For a company or organization to have network hosts, such as web servers, accessible from the Internet, that organization must have a block of public addresses assigned. Remember that public addresses must be unique, and use of these public addresses is regulated and allocated to each organization separately. This is true for IPv4 and IPv6 addresses.


Internet Assigned Numbers Authority (IANA) ( manages the allocation of IPv4 and IPv6 addresses. Until the mid-1990s, all IPv4 address space was managed directly by the IANA. At that time, the remaining IPv4 address space was allocated to various other registries to manage for particular purposes or for regional areas. These registration companies are called Regional Internet Registries (RIRs), as shown in the figure.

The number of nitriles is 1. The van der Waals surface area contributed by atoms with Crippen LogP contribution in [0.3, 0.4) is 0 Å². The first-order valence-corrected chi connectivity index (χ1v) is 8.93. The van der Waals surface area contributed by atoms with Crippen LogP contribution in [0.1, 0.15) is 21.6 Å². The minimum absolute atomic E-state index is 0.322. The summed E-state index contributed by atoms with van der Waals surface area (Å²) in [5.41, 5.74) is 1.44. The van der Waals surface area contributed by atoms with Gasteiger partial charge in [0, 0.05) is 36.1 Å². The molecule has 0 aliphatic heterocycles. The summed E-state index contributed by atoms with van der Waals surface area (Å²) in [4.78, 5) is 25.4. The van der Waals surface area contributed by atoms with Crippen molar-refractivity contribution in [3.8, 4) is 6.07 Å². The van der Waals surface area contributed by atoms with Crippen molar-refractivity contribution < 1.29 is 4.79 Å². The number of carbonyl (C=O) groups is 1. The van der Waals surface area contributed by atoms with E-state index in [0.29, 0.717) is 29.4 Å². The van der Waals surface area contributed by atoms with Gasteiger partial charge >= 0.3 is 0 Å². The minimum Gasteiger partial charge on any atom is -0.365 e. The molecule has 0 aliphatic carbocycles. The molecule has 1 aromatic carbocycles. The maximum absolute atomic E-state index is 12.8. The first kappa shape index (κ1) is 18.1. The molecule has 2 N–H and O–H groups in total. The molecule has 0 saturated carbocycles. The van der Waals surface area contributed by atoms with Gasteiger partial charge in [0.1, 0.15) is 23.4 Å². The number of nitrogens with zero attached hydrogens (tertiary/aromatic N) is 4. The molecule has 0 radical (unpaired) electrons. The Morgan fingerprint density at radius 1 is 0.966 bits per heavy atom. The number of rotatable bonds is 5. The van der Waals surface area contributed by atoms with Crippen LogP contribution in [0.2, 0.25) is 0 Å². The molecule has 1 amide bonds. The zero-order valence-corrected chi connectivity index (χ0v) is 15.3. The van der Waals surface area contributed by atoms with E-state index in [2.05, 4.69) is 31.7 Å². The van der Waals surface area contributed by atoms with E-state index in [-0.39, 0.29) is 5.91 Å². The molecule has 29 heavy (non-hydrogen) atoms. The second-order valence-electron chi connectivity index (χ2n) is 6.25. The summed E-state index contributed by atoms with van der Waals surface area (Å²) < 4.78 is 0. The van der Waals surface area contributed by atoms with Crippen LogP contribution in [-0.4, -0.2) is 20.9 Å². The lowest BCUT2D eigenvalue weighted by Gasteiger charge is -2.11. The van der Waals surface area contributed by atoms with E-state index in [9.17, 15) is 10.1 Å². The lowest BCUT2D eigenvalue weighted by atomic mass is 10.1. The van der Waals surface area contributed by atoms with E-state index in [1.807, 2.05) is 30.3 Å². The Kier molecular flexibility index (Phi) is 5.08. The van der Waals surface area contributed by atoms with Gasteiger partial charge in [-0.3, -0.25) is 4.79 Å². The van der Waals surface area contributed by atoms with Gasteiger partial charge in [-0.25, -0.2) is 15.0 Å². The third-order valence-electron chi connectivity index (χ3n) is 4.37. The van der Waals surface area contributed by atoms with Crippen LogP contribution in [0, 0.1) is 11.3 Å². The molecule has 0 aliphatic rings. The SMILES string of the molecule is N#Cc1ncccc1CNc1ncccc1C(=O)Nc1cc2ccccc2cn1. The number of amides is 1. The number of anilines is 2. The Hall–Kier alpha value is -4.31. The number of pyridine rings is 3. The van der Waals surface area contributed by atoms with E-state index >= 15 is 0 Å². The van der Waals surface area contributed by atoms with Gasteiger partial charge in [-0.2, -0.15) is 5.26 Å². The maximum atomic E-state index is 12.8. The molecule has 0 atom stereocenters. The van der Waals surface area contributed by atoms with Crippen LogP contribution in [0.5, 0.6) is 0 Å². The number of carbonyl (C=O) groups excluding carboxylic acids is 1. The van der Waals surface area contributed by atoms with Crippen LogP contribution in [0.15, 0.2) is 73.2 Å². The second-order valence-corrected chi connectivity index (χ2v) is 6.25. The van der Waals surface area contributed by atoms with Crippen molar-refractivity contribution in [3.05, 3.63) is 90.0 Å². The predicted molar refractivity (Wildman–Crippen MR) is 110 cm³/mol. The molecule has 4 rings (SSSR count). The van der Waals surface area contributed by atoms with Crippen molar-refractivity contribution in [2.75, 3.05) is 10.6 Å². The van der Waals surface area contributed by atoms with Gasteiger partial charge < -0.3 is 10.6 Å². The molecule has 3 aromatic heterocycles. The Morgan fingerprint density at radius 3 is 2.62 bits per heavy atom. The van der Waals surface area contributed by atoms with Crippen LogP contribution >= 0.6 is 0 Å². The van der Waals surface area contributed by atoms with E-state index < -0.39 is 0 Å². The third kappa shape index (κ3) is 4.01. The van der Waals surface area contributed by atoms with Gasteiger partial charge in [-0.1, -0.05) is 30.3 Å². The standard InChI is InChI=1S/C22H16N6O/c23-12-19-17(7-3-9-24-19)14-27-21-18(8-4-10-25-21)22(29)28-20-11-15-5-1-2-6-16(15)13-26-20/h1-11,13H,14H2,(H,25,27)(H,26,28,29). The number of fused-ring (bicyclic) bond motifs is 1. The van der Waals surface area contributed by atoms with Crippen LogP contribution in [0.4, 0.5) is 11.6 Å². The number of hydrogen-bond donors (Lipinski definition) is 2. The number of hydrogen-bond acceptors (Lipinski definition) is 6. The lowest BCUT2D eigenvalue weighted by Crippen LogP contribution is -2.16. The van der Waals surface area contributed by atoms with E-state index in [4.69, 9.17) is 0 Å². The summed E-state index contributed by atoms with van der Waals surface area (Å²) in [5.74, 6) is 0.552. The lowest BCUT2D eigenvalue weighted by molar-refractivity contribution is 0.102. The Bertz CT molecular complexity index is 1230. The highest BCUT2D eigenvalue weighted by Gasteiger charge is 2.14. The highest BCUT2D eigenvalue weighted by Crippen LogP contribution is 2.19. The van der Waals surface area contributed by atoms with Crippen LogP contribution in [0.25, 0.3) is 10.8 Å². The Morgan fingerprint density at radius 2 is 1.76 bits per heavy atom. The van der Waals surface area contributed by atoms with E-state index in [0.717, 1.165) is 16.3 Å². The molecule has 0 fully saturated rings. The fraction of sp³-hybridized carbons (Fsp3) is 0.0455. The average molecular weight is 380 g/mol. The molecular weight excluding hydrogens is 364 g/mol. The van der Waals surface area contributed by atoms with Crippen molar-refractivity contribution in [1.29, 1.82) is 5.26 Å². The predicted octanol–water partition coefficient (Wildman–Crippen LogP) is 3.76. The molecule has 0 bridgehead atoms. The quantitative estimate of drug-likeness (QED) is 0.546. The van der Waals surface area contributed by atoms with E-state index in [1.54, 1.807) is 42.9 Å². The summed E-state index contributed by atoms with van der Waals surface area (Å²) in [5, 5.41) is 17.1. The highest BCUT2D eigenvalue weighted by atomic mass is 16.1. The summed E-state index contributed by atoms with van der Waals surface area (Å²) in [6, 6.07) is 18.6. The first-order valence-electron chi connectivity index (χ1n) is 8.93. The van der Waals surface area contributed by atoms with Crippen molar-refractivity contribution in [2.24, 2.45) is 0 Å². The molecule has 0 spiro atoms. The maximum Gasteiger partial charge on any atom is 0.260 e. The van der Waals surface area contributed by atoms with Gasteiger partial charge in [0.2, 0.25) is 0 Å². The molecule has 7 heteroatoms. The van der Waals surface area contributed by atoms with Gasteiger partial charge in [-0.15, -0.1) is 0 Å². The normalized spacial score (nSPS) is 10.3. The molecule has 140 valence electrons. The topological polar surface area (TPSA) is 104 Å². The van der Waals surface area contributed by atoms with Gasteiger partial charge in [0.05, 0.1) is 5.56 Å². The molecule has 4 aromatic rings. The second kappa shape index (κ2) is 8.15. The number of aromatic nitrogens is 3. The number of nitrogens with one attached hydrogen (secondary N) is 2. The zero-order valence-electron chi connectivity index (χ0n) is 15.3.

The major registries are:


RIRs are responsible for allocating IP addresses to the Internet Service Providers (ISPs). Most companies or organizations obtain their IPv4 address blocks from an ISP. An ISP will generally supply a small number of usable IPv4 addresses (6 or 14) to their customers as a part of their services. Larger blocks of addresses can be obtained based on justification of needs and for additional service costs.

In a sense, the ISP loans or rents these addresses to the organization. If we choose to move our Internet connectivity to another ISP, the new ISP will provide us with addresses from the address blocks that have been provided to them, and our previous ISP returns the blocks loaned to us to their allocation to be loaned to another customer.

IPv6 addresses can be obtained from the ISP or in some cases directly from the RIR. IPv6 addresses and typical address block sizes will be discussed later in this chapter.